The Brindley International Historical Foundation is conducting a genealogy project in celebration of Mace Thomas Payne Brindley's bicentennial birthday. Mace Thomas Payne Brindley, the man for whom Brindley Mountain in North Alabama is named, was born on February 10, 1801 and was the son of Phoebe and Frazier Brindley. The goal of the genealogy project is to find and document all the descendants and related families of Phoebe and Frazier Brindley, on the organization's Web site at www.BrindleyMtn.org. Currently, there are more than 3,000 names in the database, with 986 direct descendants. To date, only a few family lines have been completely documented.
The first Brindley to come to Alabama was Asa Riggs, the oldest son of Phoebe and Frazier. As a Private in Co. F of the 4th Regiment of the Georgia Militia, he traveled, with Andrew Jackson, through what would become North Alabama. Asa returned to Georgia with stories of the beauty of the land and the abundant wildlife.
Phoebe was the first Brindley to call Alabama home. In 1819, as a widow with nine children, she headed from Georgia to Alabama. Her husband had disappeared seven years earlier on his way to Texas. She settled in Murphree's Valley, just north of Oneonta, in Blount County, Alabama. During these early days, almost all of northern Alabama was considered Blount County. Phoebe was a strong and courageous woman, who supported her family through her weaving abilities. She sold her woven cloth to buy a cow and, thereby, support her growing children. She was also a good midwife, which meant the difference between life and death to many early settlers. Phoebe had learned the art of medicine from her father, Dr. Asa Riggs. When called upon as a midwife, she mounted her horse, often without provisions, and went to the aid of her neighbors. Even with all her efforts, life in the wilderness was rough. Mace would be 18 before he got his first pair of shoes. Phoebe placed importance on religion and education in her home, and her efforts were reflected in the successes of her family.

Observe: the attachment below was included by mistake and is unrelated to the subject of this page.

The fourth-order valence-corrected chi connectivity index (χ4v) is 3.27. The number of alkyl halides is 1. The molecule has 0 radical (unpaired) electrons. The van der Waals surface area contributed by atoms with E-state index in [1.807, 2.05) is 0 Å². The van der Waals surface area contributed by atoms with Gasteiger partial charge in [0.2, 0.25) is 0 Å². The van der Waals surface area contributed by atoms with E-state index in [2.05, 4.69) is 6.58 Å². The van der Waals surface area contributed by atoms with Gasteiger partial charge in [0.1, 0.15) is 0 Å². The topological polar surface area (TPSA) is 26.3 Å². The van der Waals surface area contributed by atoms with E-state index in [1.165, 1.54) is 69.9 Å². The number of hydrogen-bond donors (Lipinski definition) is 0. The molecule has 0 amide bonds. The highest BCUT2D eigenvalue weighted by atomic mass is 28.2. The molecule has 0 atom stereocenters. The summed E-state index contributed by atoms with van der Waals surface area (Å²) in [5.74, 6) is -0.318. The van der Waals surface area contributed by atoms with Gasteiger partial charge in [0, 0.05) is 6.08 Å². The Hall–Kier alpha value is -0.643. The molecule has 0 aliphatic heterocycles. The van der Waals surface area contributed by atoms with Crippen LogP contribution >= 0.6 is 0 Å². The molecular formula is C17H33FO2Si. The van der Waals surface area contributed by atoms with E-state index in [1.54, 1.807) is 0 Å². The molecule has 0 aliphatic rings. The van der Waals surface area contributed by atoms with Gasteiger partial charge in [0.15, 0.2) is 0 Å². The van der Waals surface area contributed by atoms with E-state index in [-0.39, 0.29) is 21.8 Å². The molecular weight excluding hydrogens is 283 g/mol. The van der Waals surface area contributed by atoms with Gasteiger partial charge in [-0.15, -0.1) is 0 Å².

After leaving the military, Asa Riggs Brindley was granted bounty lands in Alabama, where he and his wife, Mary "Polly" Bowen, raised 10 of their children. Asa would later become Postmaster of Sand Rock, Alabama, and serve as the Cherokee County State Legislative Representative during the historic 1861-1862 term.
One by one, Phoebe's daughters married and started families of their own. Eudicia married Mr. WOODS, Eudoxy married Daniel EASLEY, Euterpsey married Solomon MURPHREE, Evaline married James MURPHREE, Lodica married Thomas C. MAYES, Lucinda married James MAYES and Manila married Gray B. POWELL.
Mace Thomas Payne Brindley, the younger son and fourth child of Phoebe and Frazier, was born on February 10, 1801. Mace took advantage of the limited educational opportunities available and, as a result, at age 18, Mace became the Chief Clerk in the Blount County Probate Judge's Office and subsequently became Probate Judge. He earned a reputation for being a philosopher and a good businessman. Later, he served for two years as Alabama State Representative, for nine years as Alabama State Senator, and he served as Director of the State National Bank of Decatur at a time when there were only five banks in Alabama.
Mace married Nancy S. Hanby on January 7, 1830, in Blount County. Nancy was the daughter of Gabriel Hanby and Nancy Horne. Gabriel Hanby was the first State Senator from Blount County, and one of the original framers of the Constitution of the State of Alabama at the 1819 constitutional convention in Huntsville, Alabama. Before moving to Alabama, he had represented Surry County, North Carolina, in the House of Commons.